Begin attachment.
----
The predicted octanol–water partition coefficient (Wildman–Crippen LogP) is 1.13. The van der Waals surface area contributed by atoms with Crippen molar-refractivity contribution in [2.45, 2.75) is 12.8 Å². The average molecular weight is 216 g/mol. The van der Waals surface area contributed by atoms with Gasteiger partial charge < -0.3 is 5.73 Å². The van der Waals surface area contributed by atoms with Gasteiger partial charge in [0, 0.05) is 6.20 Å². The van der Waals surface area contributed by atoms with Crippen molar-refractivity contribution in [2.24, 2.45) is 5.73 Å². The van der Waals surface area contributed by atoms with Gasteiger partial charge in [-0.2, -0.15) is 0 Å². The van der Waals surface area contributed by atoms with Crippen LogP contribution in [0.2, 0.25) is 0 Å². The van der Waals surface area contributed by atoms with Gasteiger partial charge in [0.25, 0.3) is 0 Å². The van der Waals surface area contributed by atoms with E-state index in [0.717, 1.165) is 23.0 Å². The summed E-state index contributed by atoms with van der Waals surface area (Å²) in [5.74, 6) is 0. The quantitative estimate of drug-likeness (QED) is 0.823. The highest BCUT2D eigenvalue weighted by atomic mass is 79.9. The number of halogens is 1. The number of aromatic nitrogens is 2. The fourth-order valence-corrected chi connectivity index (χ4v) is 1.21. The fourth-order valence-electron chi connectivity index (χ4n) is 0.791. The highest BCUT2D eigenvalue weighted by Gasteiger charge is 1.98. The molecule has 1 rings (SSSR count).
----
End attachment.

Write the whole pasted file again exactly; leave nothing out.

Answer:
The predicted octanol–water partition coefficient (Wildman–Crippen LogP) is 1.13. The van der Waals surface area contributed by atoms with Crippen molar-refractivity contribution in [2.45, 2.75) is 12.8 Å². The average molecular weight is 216 g/mol. The van der Waals surface area contributed by atoms with Gasteiger partial charge < -0.3 is 5.73 Å². The van der Waals surface area contributed by atoms with Gasteiger partial charge in [0, 0.05) is 6.20 Å². The van der Waals surface area contributed by atoms with Crippen molar-refractivity contribution in [2.24, 2.45) is 5.73 Å². The van der Waals surface area contributed by atoms with Gasteiger partial charge in [-0.2, -0.15) is 0 Å². The van der Waals surface area contributed by atoms with Crippen LogP contribution in [0.2, 0.25) is 0 Å². The van der Waals surface area contributed by atoms with Gasteiger partial charge in [0.25, 0.3) is 0 Å². The van der Waals surface area contributed by atoms with E-state index in [0.717, 1.165) is 23.0 Å². The summed E-state index contributed by atoms with van der Waals surface area (Å²) in [5.74, 6) is 0. The quantitative estimate of drug-likeness (QED) is 0.823. The highest BCUT2D eigenvalue weighted by atomic mass is 79.9. The number of halogens is 1. The number of aromatic nitrogens is 2. The fourth-order valence-corrected chi connectivity index (χ4v) is 1.21. The fourth-order valence-electron chi connectivity index (χ4n) is 0.791. The highest BCUT2D eigenvalue weighted by Gasteiger charge is 1.98. The molecule has 1 rings (SSSR count).